US Senate Majority Leader Mitch McConnell speaks to media on January 20, 2016 in Washington, DC
Washington (AFP) - President Barack Obama should not nominate a successor to fill the critical vacancy in the US Supreme Court left by conservative Justice Antonin Scalia's death, the Senate Republican majority leader said Saturday.
"The American people should have a voice in the selection of their next Supreme Court Justice," Mitch McConnell said in a statement, referring to the upcoming November general election.
"Therefore, this vacancy should not be filled until we have a new president."
McConnell mourned the loss of "an unwavering champion of a timeless document that unites each of us as Americans," referring to Scalia's fidelity to the US Constitution.
"Through the sheer force of his intellect and his legendary wit, this giant of American jurisprudence almost singlehandedly revived an approach to constitutional interpretation that prioritized the text and original meaning of the Constitution," McConnell added.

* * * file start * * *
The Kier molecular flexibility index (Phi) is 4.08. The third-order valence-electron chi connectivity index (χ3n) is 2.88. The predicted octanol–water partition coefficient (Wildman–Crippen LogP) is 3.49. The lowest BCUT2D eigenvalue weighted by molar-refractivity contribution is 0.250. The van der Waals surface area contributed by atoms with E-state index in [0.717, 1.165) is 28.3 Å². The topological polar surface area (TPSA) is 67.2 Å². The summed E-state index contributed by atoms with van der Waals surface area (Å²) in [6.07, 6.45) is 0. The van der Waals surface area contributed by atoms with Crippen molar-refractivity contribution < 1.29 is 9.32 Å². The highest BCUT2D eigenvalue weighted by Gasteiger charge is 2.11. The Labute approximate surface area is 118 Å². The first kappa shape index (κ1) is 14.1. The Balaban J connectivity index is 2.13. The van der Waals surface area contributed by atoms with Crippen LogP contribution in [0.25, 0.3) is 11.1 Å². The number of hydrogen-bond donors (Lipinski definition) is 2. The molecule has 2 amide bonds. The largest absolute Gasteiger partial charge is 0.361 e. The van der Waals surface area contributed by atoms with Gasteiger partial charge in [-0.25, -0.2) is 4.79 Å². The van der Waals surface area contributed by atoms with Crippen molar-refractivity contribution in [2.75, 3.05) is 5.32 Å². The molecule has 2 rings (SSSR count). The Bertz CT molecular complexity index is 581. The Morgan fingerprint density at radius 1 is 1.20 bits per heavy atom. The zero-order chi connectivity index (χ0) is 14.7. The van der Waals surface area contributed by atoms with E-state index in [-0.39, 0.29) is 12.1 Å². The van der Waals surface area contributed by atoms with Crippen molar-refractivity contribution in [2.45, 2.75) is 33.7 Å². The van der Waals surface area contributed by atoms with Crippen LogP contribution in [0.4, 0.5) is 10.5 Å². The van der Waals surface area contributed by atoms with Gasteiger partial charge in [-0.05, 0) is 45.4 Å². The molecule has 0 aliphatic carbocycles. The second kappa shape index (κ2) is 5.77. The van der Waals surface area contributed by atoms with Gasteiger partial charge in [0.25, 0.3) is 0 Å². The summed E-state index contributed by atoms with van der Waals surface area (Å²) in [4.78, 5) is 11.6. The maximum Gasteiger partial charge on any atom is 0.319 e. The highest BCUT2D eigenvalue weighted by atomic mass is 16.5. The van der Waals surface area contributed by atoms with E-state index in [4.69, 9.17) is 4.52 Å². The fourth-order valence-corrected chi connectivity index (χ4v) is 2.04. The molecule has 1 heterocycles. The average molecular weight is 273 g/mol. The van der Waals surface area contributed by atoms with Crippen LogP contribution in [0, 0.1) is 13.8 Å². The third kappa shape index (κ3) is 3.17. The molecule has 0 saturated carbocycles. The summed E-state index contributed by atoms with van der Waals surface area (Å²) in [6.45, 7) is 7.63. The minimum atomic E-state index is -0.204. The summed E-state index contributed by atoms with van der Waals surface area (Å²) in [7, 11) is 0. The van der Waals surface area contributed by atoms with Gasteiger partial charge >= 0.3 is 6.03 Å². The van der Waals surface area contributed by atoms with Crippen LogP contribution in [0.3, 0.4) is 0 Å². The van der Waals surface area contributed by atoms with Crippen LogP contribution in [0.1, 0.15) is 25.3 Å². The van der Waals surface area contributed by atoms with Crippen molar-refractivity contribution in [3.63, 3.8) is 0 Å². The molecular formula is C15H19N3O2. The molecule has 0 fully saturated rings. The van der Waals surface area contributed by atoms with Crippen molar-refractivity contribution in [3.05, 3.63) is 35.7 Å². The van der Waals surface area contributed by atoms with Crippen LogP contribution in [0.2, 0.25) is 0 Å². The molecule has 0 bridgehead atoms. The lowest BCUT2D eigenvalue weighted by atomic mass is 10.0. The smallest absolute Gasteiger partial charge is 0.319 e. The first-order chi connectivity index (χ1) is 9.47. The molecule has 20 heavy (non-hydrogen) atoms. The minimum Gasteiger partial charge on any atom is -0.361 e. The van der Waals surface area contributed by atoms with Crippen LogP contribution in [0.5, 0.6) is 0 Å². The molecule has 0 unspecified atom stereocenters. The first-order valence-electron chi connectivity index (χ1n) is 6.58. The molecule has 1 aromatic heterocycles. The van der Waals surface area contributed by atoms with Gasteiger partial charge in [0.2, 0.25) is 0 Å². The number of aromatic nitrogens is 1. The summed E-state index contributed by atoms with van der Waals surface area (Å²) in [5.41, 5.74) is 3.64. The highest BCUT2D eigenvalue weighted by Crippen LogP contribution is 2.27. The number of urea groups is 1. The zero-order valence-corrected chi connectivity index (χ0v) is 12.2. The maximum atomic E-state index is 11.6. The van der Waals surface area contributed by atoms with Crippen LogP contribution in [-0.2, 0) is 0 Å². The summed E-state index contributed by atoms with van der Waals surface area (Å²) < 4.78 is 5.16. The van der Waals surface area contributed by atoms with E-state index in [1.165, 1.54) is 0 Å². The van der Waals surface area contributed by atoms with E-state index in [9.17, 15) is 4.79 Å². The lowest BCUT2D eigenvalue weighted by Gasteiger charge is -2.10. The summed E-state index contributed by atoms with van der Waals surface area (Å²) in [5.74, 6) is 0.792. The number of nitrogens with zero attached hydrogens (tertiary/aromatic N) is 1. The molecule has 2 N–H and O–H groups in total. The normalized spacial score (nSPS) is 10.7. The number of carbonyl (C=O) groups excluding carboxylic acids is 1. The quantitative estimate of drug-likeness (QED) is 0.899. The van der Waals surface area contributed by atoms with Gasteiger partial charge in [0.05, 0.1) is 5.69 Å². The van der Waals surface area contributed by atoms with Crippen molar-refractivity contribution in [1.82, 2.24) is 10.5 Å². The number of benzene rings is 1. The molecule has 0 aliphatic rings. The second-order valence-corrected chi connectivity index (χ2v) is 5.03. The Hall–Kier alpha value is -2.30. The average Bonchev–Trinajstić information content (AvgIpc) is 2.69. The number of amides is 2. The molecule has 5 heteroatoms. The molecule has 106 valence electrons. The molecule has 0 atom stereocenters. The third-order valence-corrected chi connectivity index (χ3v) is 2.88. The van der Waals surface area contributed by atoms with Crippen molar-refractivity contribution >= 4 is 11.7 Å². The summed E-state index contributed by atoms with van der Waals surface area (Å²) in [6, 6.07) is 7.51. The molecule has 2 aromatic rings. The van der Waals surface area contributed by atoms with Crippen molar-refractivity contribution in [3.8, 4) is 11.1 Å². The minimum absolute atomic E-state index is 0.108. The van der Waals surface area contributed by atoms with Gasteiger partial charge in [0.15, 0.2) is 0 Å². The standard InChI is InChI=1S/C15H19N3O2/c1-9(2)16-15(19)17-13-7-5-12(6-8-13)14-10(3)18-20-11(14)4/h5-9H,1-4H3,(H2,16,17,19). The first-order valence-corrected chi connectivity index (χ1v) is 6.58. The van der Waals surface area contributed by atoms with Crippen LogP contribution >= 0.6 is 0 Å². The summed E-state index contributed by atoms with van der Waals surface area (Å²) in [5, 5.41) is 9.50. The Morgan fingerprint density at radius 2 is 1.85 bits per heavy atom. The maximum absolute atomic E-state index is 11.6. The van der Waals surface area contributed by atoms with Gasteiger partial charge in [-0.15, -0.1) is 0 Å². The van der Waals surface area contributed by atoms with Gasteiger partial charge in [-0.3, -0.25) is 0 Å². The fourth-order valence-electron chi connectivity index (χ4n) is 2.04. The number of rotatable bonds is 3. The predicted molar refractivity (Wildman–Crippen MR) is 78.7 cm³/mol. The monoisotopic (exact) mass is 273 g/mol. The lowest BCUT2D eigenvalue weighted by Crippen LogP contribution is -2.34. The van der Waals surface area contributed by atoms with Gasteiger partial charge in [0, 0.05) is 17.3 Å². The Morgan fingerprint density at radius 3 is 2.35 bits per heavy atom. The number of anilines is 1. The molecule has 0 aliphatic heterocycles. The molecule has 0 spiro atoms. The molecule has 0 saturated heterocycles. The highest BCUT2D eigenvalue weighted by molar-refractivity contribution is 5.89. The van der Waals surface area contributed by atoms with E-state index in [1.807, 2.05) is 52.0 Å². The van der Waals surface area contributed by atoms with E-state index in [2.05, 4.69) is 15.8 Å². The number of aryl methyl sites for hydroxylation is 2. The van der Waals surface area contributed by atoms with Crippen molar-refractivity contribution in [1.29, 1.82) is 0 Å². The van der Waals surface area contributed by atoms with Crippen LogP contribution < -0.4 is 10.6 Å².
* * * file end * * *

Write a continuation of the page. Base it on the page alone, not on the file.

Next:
Republicans, who control both houses of Congress, are eager to prevent Obama, a Democrat, from pushing through in the final year of his term a nomination that could tip the balance of the court from a conservative majority to a liberal one.
McConnell's Democratic counterpart Harry Reid pressed instead for Obama to send a nominee to the Senate "right away."
Reid said it would be "shameful" for the chamber to fail to confirm a replacement before the next US president is sworn in, in January 2017.
"There is no doubt Justice Antonin Scalia was a brilliant man. We had our differences and I disagreed with many of his opinions, but he was a dedicated jurist and public servant," Reid said.
"The president can and should send the Senate a nominee right away. With so many important issues pending before the Supreme Court, the Senate has a responsibility to fill vacancies as soon as possible.
"It would be unprecedented in recent history for the Supreme Court to go a year with a vacant seat. Failing to fill this vacancy would be a shameful abdication of one of the Senate's most essential Constitutional responsibilities."
According to the Congressional Research Service, the average number of days from a president's nomination of a Supreme Court justice candidate to a final Senate vote has been 67 days, or a little more than two months, for the past four decades.